Molecular genetics of human antithrombin deficiency.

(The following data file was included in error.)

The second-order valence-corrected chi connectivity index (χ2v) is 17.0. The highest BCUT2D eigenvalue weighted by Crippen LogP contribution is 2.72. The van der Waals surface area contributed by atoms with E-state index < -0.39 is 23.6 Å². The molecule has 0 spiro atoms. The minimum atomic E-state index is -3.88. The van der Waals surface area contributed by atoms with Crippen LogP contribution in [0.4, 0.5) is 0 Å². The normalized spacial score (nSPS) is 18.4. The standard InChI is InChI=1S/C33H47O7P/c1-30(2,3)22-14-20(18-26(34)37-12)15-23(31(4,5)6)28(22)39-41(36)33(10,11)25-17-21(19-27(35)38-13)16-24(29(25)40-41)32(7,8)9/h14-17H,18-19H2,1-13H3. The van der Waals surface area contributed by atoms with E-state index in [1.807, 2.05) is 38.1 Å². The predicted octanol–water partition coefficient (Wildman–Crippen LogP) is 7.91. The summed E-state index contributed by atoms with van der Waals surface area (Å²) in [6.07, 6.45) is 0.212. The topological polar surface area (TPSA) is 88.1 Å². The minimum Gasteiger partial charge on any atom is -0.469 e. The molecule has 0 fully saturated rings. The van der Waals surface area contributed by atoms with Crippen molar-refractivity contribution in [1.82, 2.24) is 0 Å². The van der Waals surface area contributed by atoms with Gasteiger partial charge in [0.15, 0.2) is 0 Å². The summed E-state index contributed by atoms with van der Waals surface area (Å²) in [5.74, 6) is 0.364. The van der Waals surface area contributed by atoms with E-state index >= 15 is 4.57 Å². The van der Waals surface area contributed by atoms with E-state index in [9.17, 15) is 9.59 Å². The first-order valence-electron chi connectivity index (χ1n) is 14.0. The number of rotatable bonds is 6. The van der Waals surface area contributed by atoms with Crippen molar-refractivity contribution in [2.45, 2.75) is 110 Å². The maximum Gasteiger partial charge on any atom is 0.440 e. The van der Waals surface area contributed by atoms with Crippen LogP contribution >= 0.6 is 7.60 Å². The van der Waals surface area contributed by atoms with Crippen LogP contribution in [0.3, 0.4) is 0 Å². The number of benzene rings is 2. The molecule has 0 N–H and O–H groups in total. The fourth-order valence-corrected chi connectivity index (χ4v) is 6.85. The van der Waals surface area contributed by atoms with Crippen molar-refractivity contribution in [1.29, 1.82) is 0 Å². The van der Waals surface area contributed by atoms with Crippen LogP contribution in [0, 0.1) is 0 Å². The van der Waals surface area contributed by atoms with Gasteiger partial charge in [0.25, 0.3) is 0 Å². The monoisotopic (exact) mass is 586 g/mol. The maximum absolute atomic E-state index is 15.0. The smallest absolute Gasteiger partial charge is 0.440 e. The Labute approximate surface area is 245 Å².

Human antithrombin is the major plasma inhibitor of thrombin both in the presence and absence of heparin. Its physiological importance is emphasised by the recurrent thromboses that individuals with a deficient or functionally abnormal protein are prone to develop. Such deficiencies are estimated to affect as many as 1:630 of the general population and between 3% and 5% of patients with thrombotic disease. The gene for antithrombin (AT3) has been cloned and shown to map to the long arm of chromosome 1 at 1q23-25. The gene consists of seven exons and six introns and spans 13,477bp of DNA. Advances in molecular genetic techniques have facilitated identification of the underlying DNA mutation(s) in > 80 families with antithrombin deficiency. Such work has proved invaluable in structure-function studies and in helping to provide informed genetic counselling to "at-risk" individuals based upon the natural history of similar variants.